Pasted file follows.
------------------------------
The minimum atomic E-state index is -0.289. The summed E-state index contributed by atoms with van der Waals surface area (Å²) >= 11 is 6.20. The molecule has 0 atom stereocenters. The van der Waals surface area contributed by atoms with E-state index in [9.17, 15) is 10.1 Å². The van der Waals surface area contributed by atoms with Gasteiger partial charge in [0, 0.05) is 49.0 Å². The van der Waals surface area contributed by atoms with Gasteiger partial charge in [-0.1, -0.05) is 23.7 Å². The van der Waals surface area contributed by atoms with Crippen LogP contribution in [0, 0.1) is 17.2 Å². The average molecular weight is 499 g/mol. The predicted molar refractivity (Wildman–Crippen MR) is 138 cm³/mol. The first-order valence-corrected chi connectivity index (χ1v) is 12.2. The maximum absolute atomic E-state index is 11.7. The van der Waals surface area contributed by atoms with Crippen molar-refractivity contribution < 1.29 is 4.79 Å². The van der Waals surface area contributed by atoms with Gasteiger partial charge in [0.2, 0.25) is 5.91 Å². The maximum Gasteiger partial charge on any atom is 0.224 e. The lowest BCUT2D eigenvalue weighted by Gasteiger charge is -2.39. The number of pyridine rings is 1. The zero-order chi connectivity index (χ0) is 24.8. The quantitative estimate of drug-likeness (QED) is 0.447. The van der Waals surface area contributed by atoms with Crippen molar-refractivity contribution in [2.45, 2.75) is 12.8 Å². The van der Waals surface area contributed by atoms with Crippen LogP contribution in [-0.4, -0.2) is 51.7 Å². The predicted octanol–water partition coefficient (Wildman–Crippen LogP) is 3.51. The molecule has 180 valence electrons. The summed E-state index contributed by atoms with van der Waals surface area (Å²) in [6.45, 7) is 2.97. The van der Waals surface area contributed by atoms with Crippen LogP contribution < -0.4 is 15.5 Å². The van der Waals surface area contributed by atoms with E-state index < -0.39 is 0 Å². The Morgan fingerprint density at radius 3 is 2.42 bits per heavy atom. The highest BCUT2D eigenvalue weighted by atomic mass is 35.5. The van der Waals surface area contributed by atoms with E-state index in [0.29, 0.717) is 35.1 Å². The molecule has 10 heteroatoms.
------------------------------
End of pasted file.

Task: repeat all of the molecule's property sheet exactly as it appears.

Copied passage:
The minimum atomic E-state index is -0.289. The summed E-state index contributed by atoms with van der Waals surface area (Å²) >= 11 is 6.20. The molecule has 0 atom stereocenters. The van der Waals surface area contributed by atoms with E-state index in [9.17, 15) is 10.1 Å². The van der Waals surface area contributed by atoms with Gasteiger partial charge in [0, 0.05) is 49.0 Å². The van der Waals surface area contributed by atoms with Gasteiger partial charge in [-0.1, -0.05) is 23.7 Å². The van der Waals surface area contributed by atoms with Crippen LogP contribution in [0, 0.1) is 17.2 Å². The average molecular weight is 499 g/mol. The predicted molar refractivity (Wildman–Crippen MR) is 138 cm³/mol. The first-order valence-corrected chi connectivity index (χ1v) is 12.2. The maximum absolute atomic E-state index is 11.7. The van der Waals surface area contributed by atoms with Crippen molar-refractivity contribution < 1.29 is 4.79 Å². The van der Waals surface area contributed by atoms with Gasteiger partial charge in [0.2, 0.25) is 5.91 Å². The maximum Gasteiger partial charge on any atom is 0.224 e. The lowest BCUT2D eigenvalue weighted by Gasteiger charge is -2.39. The number of pyridine rings is 1. The zero-order chi connectivity index (χ0) is 24.8. The quantitative estimate of drug-likeness (QED) is 0.447. The van der Waals surface area contributed by atoms with Crippen molar-refractivity contribution in [2.45, 2.75) is 12.8 Å². The van der Waals surface area contributed by atoms with Crippen LogP contribution in [-0.4, -0.2) is 51.7 Å². The predicted octanol–water partition coefficient (Wildman–Crippen LogP) is 3.51. The molecule has 180 valence electrons. The summed E-state index contributed by atoms with van der Waals surface area (Å²) in [6.45, 7) is 2.97. The van der Waals surface area contributed by atoms with Crippen LogP contribution < -0.4 is 15.5 Å². The van der Waals surface area contributed by atoms with E-state index < -0.39 is 0 Å². The Morgan fingerprint density at radius 3 is 2.42 bits per heavy atom. The highest BCUT2D eigenvalue weighted by atomic mass is 35.5. The van der Waals surface area contributed by atoms with E-state index in [0.29, 0.717) is 35.1 Å². The molecule has 10 heteroatoms.